Homeless whiz kid gets ticket to State of the Union address

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Samantha Garvey, the science whiz kid who has been living in a Long Island homeless shelter, will go to the State of the Union address, says her congressman, Steve Israel (D-N.Y.). He invited the high school student to attend the president’s speech, offering her his own ticket.

Garvey, an aspiring marine biologist, is one of 300 national semifinalists in the Intel national science competition. She recently captured the nation’s attention for winning that distinction even though she and her family have been living in a homeless shelter on Long Island in suburban New York.

“The congressman thought it was really an inspirational story and a wonderful accomplishment,” congressional spokesman Jack Pratt said in a telephone interview on Tuesday. “With all of the powerful people who come down for the State of the Union, it is nice to bring somebody who has been through tough circumstances and persevered.”

Israel is chairman of the Democratic Congressional Campaign Committee and has been a member of Congress since 2001. He offered Garvey his sole gallery ticket over the weekend, Pratt said. On Monday, Israel mentioned the offer at a public event attended by a journalist from Newsday, which first reported the story.


According to Pratt, Garvey will sit in the gallery for the Jan. 24 speech by President Obama, who will lay out his agenda for the rest of the presidential election year. Garvey’s parents will likely watch from the congressman’s office.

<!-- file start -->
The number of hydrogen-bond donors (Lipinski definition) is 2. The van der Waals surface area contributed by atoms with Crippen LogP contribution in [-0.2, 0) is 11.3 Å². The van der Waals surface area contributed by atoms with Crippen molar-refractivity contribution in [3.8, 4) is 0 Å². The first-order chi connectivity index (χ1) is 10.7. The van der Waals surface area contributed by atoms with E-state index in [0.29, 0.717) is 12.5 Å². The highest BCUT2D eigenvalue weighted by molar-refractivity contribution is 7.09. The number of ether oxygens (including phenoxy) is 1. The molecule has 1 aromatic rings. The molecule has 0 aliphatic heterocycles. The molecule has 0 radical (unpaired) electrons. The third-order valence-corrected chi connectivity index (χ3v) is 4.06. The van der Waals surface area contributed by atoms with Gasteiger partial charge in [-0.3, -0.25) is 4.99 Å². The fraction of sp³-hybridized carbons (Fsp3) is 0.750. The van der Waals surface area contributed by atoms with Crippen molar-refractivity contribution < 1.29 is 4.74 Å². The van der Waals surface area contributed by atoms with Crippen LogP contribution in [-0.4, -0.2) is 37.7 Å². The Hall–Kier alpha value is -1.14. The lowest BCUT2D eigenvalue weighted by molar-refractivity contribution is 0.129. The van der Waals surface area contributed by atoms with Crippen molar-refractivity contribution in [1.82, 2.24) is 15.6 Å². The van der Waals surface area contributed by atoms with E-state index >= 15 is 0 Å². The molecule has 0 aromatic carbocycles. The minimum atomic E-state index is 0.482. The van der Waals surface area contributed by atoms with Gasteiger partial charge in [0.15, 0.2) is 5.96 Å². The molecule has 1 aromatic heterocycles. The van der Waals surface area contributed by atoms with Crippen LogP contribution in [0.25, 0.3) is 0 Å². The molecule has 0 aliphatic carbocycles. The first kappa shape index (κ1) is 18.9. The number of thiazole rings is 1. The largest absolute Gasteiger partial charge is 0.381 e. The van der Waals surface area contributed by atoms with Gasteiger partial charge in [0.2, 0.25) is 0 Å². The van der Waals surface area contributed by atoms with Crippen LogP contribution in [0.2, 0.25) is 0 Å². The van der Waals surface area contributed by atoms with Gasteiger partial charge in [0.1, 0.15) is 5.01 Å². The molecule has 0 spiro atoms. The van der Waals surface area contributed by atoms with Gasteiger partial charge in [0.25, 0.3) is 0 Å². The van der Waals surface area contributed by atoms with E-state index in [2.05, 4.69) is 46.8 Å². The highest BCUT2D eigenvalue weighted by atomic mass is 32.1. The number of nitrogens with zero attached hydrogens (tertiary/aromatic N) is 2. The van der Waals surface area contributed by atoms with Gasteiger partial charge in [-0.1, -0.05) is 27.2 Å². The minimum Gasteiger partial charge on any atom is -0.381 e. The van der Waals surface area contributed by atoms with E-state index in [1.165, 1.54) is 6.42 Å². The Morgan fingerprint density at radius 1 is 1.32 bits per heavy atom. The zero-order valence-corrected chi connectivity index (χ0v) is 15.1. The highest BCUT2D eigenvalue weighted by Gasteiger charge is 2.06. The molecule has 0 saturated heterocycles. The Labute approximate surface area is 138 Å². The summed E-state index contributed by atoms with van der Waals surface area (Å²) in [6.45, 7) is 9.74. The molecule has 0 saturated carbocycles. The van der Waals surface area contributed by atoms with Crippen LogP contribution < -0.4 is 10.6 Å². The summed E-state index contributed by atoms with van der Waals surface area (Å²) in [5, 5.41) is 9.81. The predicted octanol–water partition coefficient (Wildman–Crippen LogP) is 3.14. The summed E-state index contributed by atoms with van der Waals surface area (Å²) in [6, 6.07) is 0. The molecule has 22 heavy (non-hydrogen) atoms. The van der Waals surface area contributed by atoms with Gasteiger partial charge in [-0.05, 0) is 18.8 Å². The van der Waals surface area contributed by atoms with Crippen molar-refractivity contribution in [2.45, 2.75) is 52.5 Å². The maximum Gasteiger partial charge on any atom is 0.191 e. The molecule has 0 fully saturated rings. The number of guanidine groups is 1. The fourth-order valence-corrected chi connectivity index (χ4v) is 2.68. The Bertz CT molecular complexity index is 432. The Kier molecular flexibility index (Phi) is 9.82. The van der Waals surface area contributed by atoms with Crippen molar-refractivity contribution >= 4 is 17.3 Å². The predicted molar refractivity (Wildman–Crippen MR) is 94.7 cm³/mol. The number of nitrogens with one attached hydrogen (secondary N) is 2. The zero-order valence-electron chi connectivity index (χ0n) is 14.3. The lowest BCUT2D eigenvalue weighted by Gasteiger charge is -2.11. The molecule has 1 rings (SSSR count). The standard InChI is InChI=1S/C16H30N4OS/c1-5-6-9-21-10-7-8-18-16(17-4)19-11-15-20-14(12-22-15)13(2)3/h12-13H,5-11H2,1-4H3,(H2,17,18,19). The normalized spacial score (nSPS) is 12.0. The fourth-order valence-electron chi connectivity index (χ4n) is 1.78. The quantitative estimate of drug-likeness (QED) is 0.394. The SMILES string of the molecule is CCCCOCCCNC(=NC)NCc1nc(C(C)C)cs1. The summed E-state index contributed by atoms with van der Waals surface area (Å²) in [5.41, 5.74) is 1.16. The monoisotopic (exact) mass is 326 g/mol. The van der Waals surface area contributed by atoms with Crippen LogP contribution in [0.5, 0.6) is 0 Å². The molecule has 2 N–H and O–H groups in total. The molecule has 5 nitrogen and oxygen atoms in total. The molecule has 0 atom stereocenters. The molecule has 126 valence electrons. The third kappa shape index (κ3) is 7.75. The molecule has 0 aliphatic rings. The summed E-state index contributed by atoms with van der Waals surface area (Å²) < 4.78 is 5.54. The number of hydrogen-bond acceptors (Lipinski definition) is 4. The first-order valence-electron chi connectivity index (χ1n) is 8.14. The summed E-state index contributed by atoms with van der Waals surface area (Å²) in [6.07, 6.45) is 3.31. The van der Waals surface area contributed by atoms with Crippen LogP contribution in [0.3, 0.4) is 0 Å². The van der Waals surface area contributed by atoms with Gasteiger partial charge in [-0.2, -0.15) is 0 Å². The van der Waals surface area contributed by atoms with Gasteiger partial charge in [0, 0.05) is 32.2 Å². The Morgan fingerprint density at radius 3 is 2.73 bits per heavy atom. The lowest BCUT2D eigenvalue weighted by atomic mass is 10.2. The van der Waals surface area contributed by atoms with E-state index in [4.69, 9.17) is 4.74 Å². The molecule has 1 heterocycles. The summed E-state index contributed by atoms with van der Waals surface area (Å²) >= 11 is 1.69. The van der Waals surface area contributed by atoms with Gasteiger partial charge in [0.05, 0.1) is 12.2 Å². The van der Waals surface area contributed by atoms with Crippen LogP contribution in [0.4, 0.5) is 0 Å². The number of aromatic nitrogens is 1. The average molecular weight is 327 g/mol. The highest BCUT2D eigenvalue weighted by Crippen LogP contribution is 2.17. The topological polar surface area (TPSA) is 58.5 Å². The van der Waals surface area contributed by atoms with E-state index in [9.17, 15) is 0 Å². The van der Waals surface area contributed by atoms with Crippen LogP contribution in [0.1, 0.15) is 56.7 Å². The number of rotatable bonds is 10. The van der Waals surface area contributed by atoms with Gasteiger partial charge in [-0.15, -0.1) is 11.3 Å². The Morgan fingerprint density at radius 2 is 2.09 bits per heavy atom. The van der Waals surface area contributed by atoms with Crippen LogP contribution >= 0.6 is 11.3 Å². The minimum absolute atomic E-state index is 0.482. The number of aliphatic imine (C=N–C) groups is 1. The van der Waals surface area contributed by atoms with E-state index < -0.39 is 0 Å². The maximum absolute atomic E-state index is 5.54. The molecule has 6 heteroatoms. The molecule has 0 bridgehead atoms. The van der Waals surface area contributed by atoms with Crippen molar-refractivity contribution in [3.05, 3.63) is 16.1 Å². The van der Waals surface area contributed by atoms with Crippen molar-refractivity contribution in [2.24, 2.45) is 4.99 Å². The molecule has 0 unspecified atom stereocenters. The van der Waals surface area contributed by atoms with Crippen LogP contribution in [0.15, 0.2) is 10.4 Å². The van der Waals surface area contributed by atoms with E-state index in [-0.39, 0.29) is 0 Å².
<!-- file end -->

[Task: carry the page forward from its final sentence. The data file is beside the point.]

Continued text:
In this election year, when the tough economy and its effect on everyone’s life will be key political issue, the Garveys have emerged as the face of a family damaged by forces beyond their control, yet fighting to come back. The family became homeless at the beginning of the year when it fell behind on rent after a severe car accident left both parents too injured to work.

Last week, Samantha Garvey was named as one of the finalists of the science contest, and the family’s luck began to change.

The family dog was moved from an animal shelter to a private kennel, thanks to the help of a anonymous donor. And family members have been told they can move into a rent-controlled home owned by the county later this month.


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